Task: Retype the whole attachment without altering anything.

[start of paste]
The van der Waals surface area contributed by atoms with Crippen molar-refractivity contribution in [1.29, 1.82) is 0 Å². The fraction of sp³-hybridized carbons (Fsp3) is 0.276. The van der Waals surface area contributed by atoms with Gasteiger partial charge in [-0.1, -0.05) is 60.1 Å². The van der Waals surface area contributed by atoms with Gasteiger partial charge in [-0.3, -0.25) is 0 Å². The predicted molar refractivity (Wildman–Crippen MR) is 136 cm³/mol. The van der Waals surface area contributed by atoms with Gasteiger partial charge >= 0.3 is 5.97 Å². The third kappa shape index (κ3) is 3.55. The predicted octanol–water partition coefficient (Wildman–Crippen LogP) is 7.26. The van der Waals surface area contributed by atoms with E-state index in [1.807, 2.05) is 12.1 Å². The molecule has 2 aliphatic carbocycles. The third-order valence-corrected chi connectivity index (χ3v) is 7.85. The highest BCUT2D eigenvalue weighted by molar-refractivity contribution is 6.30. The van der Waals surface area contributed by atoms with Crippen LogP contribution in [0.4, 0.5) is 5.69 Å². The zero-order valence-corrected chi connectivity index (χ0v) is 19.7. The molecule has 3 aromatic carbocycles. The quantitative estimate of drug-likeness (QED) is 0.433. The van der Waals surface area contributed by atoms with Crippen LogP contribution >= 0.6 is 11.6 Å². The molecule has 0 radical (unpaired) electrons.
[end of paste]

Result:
The van der Waals surface area contributed by atoms with Crippen molar-refractivity contribution in [1.29, 1.82) is 0 Å². The fraction of sp³-hybridized carbons (Fsp3) is 0.276. The van der Waals surface area contributed by atoms with Gasteiger partial charge in [-0.1, -0.05) is 60.1 Å². The van der Waals surface area contributed by atoms with Gasteiger partial charge in [-0.3, -0.25) is 0 Å². The predicted molar refractivity (Wildman–Crippen MR) is 136 cm³/mol. The van der Waals surface area contributed by atoms with Gasteiger partial charge >= 0.3 is 5.97 Å². The third kappa shape index (κ3) is 3.55. The predicted octanol–water partition coefficient (Wildman–Crippen LogP) is 7.26. The van der Waals surface area contributed by atoms with E-state index in [1.807, 2.05) is 12.1 Å². The molecule has 2 aliphatic carbocycles. The third-order valence-corrected chi connectivity index (χ3v) is 7.85. The highest BCUT2D eigenvalue weighted by molar-refractivity contribution is 6.30. The van der Waals surface area contributed by atoms with Crippen LogP contribution in [0.4, 0.5) is 5.69 Å². The zero-order valence-corrected chi connectivity index (χ0v) is 19.7. The molecule has 3 aromatic carbocycles. The quantitative estimate of drug-likeness (QED) is 0.433. The van der Waals surface area contributed by atoms with Crippen LogP contribution >= 0.6 is 11.6 Å². The molecule has 0 radical (unpaired) electrons.